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PREFACE

In my pastorate of a quarter of a century at the Capital of the Nation, I have taught the Old Testament in two of the educational institutions of the city. While thus teaching the historical books in 1894, I was impressed with the need of a harmony for the profitable study of the period of the kings of Israel and Judah. I made inquiries at the Congressional Library, and wrote to several theological professors for information concerning an Old Testament harmony, and could find none.

I read a paper before the Presbyterian Association on the Peculiarities of Chronicles, the substance of which will be found in Appendix C, and was requested to prepare such a harmony for publication. I first prepared a harmony of the historical books, Samuel, Kings, and Chronicles. Later I enlarged the plan so as to include all parallel passages in the poetical and prophetical books narrating the history of the Monarchy from the first king to the return from exile.

My double labor of preaching and teaching prevented me from typewriting it for publication. While thus delayed, two works appeared almost simultaneously, one in America, and one in England, * that were similar in plan to the two I had prepared, but in neither of the two was the harmony arranged in parallel columns so as to correspond line for line, the parallel parts being often on different parts of the page, and sometimes on different pages.'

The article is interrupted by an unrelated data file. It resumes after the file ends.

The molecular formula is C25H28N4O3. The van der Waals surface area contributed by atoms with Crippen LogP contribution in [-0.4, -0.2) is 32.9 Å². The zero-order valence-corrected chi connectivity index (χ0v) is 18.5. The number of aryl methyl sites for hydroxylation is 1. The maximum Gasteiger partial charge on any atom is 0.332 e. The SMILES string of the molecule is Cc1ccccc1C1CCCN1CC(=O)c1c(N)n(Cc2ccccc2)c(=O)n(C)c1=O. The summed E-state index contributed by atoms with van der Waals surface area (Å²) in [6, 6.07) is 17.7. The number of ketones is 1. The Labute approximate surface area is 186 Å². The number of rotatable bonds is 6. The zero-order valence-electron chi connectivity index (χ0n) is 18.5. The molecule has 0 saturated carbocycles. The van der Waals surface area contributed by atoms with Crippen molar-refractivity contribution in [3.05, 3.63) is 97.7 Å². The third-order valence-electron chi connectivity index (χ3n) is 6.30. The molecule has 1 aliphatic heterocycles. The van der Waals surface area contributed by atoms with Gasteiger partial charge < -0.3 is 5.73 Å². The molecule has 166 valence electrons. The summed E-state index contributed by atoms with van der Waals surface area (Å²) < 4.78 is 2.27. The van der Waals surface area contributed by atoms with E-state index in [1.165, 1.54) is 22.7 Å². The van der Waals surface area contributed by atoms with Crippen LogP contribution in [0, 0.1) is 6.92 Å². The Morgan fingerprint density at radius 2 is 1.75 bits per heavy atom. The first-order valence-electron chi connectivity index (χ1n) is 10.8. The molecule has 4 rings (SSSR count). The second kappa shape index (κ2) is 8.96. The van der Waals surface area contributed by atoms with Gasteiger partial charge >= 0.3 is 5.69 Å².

Having resigned my pastorate in 1898, I for the third time enlarged the plan of the book, and prepared, as I think, the first interwoven history of the period of the Monarchy, and combined with it the first harmony of parallel passages, which correspond to each other, and to the history on the opposite page, line for

line.

This Interwoven History, which comprises all of six consecutive books and parts of four others, does for the Old Testament what the several Interwoven Gospels do for the New Testament. It is presented in modern literary form, doing away with the arbitrary divisions of Chapter and verse, save for reference, The Scripture language is not changed, but there is a rearrangement of the

• A HARMONY OF SAMUEL, KINGS AND CHRONICLES.

By William Day Crockett, A.M., New York, 1897.
THB HEBREW MONARCHY: A COMMENTARY WITH A HARMONY OF PARALLEL TEXTS.